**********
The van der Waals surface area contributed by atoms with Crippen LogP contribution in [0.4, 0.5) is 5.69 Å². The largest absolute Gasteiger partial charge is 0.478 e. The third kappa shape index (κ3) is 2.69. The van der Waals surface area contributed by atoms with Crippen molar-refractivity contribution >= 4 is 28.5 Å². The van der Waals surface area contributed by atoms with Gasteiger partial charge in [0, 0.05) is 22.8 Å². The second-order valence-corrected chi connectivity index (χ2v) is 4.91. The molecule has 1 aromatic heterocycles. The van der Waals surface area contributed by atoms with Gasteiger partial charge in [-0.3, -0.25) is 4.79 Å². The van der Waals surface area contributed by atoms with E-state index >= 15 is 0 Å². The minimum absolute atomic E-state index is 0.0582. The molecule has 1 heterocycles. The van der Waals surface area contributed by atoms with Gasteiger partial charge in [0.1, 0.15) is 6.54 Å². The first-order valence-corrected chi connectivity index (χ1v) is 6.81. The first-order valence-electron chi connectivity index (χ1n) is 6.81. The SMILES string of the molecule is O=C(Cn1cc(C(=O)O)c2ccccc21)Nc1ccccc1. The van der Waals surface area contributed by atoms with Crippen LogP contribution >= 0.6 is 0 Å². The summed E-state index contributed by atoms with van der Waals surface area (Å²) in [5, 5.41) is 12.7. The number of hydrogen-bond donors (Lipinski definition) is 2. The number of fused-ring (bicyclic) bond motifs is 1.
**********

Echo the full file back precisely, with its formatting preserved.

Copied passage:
The van der Waals surface area contributed by atoms with Crippen LogP contribution in [0.4, 0.5) is 5.69 Å². The largest absolute Gasteiger partial charge is 0.478 e. The third kappa shape index (κ3) is 2.69. The van der Waals surface area contributed by atoms with Crippen molar-refractivity contribution >= 4 is 28.5 Å². The van der Waals surface area contributed by atoms with Gasteiger partial charge in [0, 0.05) is 22.8 Å². The second-order valence-corrected chi connectivity index (χ2v) is 4.91. The molecule has 1 aromatic heterocycles. The van der Waals surface area contributed by atoms with Gasteiger partial charge in [-0.3, -0.25) is 4.79 Å². The van der Waals surface area contributed by atoms with E-state index >= 15 is 0 Å². The minimum absolute atomic E-state index is 0.0582. The molecule has 1 heterocycles. The van der Waals surface area contributed by atoms with Gasteiger partial charge in [0.1, 0.15) is 6.54 Å². The first-order valence-corrected chi connectivity index (χ1v) is 6.81. The first-order valence-electron chi connectivity index (χ1n) is 6.81. The SMILES string of the molecule is O=C(Cn1cc(C(=O)O)c2ccccc21)Nc1ccccc1. The van der Waals surface area contributed by atoms with Crippen LogP contribution >= 0.6 is 0 Å². The summed E-state index contributed by atoms with van der Waals surface area (Å²) in [5, 5.41) is 12.7. The number of hydrogen-bond donors (Lipinski definition) is 2. The number of fused-ring (bicyclic) bond motifs is 1.